Sunday, September 30, 2018

Reverse image

Anyone who's seen me has seen the Father! (Jn 14:9).

Every so often you see a photograph in which the image has been reversed. It shifts from a left-handed perspective to a right-handed perspective, or vice versa. You've seen the photo before. But this time you're viewing the mirror image. 

That raises a question: which is the original and which is the copy? You can't tell, by comparing them, which one represents the actual scene, and which is copy in reverse.

Suppose you could go back to the time and place where the picture was taken and stand in same position as the photographer, facing the scene. Then you could tell what was really on the left or right. Then you could tell which was the original and which was the copy by comparing both to the actual scene. 

Or could you? Suppose there's a multiverse in which the right-handed scene exists in one universe while the left-handed scene exists in a parallel universe. You now have three possibilities:

i) The left-handed picture is a copy of the right-handed original.

ii) The right-handed picture is a copy of the left-handed original. 

iii) Both pictures are originals. Both pictures represent actual scenes. 

In one respect they picture the exact same scene. Same composition. Same details. Each detail positioned at the same distance in relation to everything else–including the viewer.

If you've seen one picture, you've seen the other. You recognize each picture in its counterpart. You exclaim, "I've seen that before!" 

Yet there's still a difference. Everything on one side of one picture is on the other side of the other picture, like butterfly wings. 

These are coequal representations. Exhaustive point-by-point correspondence. 

No prophet could say John 14:9. No angel would say John 14:9. 


  1. What are your thoughts on the relationship of Wisdom literature and NT Christology? From my understanding many scholars think that Prov. 8:22 lies behind Col. 1:15-20.

    1. I don't think it's necessary when interpreting the prologue to John. As for Col 1:15-20, I'll get back to you on that.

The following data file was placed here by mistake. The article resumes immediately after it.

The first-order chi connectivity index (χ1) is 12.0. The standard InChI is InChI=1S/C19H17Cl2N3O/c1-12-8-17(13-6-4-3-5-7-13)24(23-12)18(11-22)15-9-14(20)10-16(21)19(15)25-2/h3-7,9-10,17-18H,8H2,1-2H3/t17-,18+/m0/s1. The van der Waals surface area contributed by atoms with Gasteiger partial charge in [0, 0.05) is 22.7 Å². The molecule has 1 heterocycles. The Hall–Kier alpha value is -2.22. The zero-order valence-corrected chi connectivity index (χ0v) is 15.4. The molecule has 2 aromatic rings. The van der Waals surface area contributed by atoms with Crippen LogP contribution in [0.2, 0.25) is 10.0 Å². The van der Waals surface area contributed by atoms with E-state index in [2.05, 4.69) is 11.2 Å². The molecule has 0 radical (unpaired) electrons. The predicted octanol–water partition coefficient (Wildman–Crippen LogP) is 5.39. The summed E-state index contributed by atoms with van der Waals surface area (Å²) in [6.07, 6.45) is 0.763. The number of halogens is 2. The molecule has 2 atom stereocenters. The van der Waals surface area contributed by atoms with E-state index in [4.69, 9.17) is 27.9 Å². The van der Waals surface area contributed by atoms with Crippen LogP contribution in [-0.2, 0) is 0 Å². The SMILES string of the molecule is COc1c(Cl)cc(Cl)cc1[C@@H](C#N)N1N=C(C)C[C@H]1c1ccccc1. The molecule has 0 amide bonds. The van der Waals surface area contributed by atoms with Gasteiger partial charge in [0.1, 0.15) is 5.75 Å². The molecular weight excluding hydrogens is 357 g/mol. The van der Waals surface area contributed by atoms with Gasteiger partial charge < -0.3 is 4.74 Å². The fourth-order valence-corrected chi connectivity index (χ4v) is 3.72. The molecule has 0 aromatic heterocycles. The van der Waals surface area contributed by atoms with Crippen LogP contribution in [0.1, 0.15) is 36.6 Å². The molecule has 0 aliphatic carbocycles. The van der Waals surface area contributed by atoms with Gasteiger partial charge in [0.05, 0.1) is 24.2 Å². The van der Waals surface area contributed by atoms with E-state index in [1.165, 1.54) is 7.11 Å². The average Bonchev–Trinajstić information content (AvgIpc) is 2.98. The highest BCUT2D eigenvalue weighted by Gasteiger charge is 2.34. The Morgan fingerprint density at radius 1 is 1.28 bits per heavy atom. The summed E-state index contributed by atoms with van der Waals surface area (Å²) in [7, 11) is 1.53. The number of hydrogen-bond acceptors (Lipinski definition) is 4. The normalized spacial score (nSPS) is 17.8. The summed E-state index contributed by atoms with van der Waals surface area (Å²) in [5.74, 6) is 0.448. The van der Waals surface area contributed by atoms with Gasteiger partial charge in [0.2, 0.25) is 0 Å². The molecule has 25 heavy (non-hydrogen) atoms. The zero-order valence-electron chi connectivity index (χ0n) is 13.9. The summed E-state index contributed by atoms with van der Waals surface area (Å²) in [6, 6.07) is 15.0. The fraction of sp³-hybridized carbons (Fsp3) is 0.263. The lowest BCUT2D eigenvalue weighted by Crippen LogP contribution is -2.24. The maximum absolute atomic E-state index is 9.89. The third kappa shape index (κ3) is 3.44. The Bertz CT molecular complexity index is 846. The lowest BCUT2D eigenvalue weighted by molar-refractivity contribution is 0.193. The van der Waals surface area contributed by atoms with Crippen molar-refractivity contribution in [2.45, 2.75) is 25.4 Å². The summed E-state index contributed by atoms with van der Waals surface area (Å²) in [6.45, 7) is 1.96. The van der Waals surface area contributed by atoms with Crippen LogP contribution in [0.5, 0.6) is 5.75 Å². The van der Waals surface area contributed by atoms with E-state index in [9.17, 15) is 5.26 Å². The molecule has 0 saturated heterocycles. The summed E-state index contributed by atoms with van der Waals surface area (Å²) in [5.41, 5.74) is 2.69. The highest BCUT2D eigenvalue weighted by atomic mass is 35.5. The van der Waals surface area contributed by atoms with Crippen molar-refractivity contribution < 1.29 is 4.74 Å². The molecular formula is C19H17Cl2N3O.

2. That is what raised the question in my mind. When you wrote in response to Tuggy about the prologue of John you appealed to Dr. Waltke's interpretation of Prov. 8. I was thinking that if the background of Col. 1:15-17 is alluding back to Prov. 8 then it seems that wouldn't fit with his interpretation.

    3. The best starting-point will be Beale's forthcoming commentary, due out next Spring.

      As Moo explains, there are generally two postulated sources for Paul's usage: the wisdom tradition and the Genesis creation account. Even assuming that Paul is tapping into the wisdom tradition, that's not a direct appeal to Prov 8, but Prov 8 filtered through a subsequent theological tradition. Not Prov 8 in itself, but a theological tradition that takes on a life of its own, taking Prov 8 as the initial stimulus, but is now independent of the initial stimulus. Paul may be using some free-floating categories to express himself, but the meaning depends on Paul's utilization.

  2. Why are we so fixated on physical copy rather than unity in works? Are we really to believe that Christ meant a physical replication when in Jn 14:10, 11 He says, ... 'I am in the Father and the Father is in me... The words that I say to you I do not speak on my own authority, but the Father who dwells in me does his works. Believe me that I am in the Father and the Father is in me, or else believe on account of the works themselves...'

    On your reading, Steve, your argument sails through, and there is no problem, but aren't we stretching the text here?

    1. i) Unity in works seems to falls short of deity.

      ii) I'm not fixated on physical copies. I am interested in the principle of representation, especially in the form of mirror reflections. IMO, that's a fruitful and flexible way to illustrate the Trinity.

      iii) As I explain in another post, while copies are representations, not all representations are copies.

      iv) Representations needn't be physical. My mental representations aren't physical.

      v) I wouldn't start with Jn 14:10-11. I've quoted and analyzed other passages that use the principle of representation in Christology.

      vi) My point is not that we can exegete my analogy from Scripture, but that my analogy is consistent with Scripture. Develops it. It's an analogy, but it may go deeper than just an analogy.